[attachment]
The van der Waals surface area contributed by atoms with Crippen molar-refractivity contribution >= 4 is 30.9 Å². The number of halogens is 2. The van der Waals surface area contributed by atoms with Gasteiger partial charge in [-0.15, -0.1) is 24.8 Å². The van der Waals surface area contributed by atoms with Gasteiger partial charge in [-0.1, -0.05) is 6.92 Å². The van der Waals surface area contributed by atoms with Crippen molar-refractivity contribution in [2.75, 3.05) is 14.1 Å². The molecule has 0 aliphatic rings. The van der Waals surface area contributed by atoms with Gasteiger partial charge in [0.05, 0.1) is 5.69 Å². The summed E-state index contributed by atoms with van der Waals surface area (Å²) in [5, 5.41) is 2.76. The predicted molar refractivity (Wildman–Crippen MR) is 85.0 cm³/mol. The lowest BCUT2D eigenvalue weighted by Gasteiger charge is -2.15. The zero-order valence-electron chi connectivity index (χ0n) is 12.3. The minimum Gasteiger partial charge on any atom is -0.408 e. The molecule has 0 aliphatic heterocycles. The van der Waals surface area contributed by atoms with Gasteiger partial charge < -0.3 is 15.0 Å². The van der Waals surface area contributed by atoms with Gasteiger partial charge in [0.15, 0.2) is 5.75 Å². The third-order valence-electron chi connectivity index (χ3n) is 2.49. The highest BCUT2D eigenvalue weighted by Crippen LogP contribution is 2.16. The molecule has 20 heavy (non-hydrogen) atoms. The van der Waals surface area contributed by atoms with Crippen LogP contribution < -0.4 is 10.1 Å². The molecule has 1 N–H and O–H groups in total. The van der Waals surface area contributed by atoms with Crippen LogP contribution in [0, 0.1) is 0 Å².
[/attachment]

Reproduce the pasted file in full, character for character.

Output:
The van der Waals surface area contributed by atoms with Crippen molar-refractivity contribution >= 4 is 30.9 Å². The number of halogens is 2. The van der Waals surface area contributed by atoms with Gasteiger partial charge in [-0.15, -0.1) is 24.8 Å². The van der Waals surface area contributed by atoms with Gasteiger partial charge in [-0.1, -0.05) is 6.92 Å². The van der Waals surface area contributed by atoms with Crippen molar-refractivity contribution in [2.75, 3.05) is 14.1 Å². The molecule has 0 aliphatic rings. The van der Waals surface area contributed by atoms with Gasteiger partial charge in [0.05, 0.1) is 5.69 Å². The summed E-state index contributed by atoms with van der Waals surface area (Å²) in [5, 5.41) is 2.76. The predicted molar refractivity (Wildman–Crippen MR) is 85.0 cm³/mol. The lowest BCUT2D eigenvalue weighted by Gasteiger charge is -2.15. The zero-order valence-electron chi connectivity index (χ0n) is 12.3. The minimum Gasteiger partial charge on any atom is -0.408 e. The molecule has 0 aliphatic heterocycles. The van der Waals surface area contributed by atoms with Gasteiger partial charge < -0.3 is 15.0 Å². The van der Waals surface area contributed by atoms with Gasteiger partial charge in [0.15, 0.2) is 5.75 Å². The third-order valence-electron chi connectivity index (χ3n) is 2.49. The highest BCUT2D eigenvalue weighted by Crippen LogP contribution is 2.16. The molecule has 20 heavy (non-hydrogen) atoms. The van der Waals surface area contributed by atoms with Crippen LogP contribution < -0.4 is 10.1 Å². The molecule has 1 N–H and O–H groups in total. The van der Waals surface area contributed by atoms with Crippen LogP contribution in [0, 0.1) is 0 Å².